MICHELE NORRIS, host:
California is facing a $15 billion budget shortfall. Today, California Governor Arnold Schwarzenegger took a controversial step to save money.
Governor ARNOLD SCHWARZENEGGER (Republican, California): Effective for the August payroll, tens of thousands of state employees will be paid the federal minimum wage until a budget is passed. And then, of course, they will get reimbursed the salaries.
NORRIS: John Myers of member station KQED reports on the California budget crisis and the governor's approach to resolving it.
JOHN MYERS: In the early days of his time as governor, Arnold Schwarzenegger seemed to relish the role of attacking legislators. It was the budget impasse of 2004 that was punctuated by Schwarzenegger calling legislators girly men for not agreeing to a new spending plan. But last week at an event in California's Central Valley, the taunting Schwarzenegger of years past had disappeared.
Gov. SCHWARZENEGGER: You know, obviously, I'm not the only one that is running the state. There are 120 legislators. So, we all have to kind of come together. They have good ideas, I have my ideas. And I think if we bring those ideas together, we will come up with a good compromise.
MYERS: That compromise is now a month late. And so, with projections the state could run out of cash in a matter of weeks, this morning the governor took action. He signed an executive order to withhold all but minimum wage from next month's paycheck of as many as 200,000 California state workers and to immediately lay off temporary and seasonal workers.
Gov. SCHWARZENEGGER: It is a very important step. It is my responsibility to make sure that the state keeps running and that we keep paying our bills.
MYERS: Trouble is, state controller John Chiang, the independently elected Democrat who actually writes those paychecks, says he won't comply. He said it seems like political posturing that won't save the state anywhere near enough cash to make a difference.
Mr. JOHN CHIANG (California State Controller): If it's a political issue, then why do we want to put public servants in potential harm's way?
MYERS: The union representing state workers says it's considering legal action because its members would never be able to pay their bills on minimum wage alone. The battle over a cash crunch comes as the political divide inside California's State House is as wide as ever. The legislature's majority Democrats are demanding $8 billion in new taxes. Democrat Don Perata is the president pro tem of the California State Senate.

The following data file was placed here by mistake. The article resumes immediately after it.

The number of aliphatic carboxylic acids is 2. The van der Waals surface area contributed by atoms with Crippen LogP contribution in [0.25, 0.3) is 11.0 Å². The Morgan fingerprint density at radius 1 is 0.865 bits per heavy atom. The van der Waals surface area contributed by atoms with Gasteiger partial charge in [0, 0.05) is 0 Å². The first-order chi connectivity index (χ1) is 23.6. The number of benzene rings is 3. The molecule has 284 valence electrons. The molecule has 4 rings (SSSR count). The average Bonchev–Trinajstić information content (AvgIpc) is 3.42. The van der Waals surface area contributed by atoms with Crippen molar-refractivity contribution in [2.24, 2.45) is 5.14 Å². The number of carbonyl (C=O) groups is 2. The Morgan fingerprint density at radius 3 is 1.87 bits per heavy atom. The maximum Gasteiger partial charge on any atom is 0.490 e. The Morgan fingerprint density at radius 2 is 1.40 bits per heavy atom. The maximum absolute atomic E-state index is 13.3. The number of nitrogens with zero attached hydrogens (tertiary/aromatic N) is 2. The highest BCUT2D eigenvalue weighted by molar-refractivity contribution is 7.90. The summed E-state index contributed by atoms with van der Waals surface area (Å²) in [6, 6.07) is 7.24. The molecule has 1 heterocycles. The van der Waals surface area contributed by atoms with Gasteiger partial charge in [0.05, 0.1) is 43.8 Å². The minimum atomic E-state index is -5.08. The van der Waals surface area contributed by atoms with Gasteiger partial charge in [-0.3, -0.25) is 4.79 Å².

State Senator DON PERATA (Democrat, California): We do not have enough revenues to adequately cover a basic level of service in education and health care, et cetera.
MYERS: Schwarzenegger said he's against tax increases but has also said cryptically that all options are on the table. But legislative Republicans are adamantly against the tax hike, and the state's requirement of a supermajority vote on the budget means at least a few of them must be placated. They want deeper spending cuts and, says State Assembly Republican Leader Mike Villines, a new restrictive cap of how fast California government spending can grow.
Mr. MIKE VILLINES (California State Assembly Republican Leader): It's the most critical issue to the ongoing fix of our long-term budget problems. And, you know, the - Wall Street is watching our long-term structural fix.
MYERS: Wall Street lenders have often bailed out California's budget problems. This year, Schwarzenegger wants to turn to them again to borrow almost $20 billion paid back with future revenues from the California lottery. Arnold Schwarzenegger was elected governor of California in 2003 after the worst budget crisis in state history. Five years later, the problems persist, no doubt exacerbated by the ailing economy but rooted in a series of legislative and voter-approved decisions that keep state government's expenses growing at a rate faster than revenues. For NPR News, I'm John Myers in Sacramento.
NPR transcripts are created on a rush deadline by a contractor for NPR, and accuracy and availability may vary. This text may not be in its final form and may be updated or revised in the future. Please be aware that the authoritative record of NPR's programming is the audio.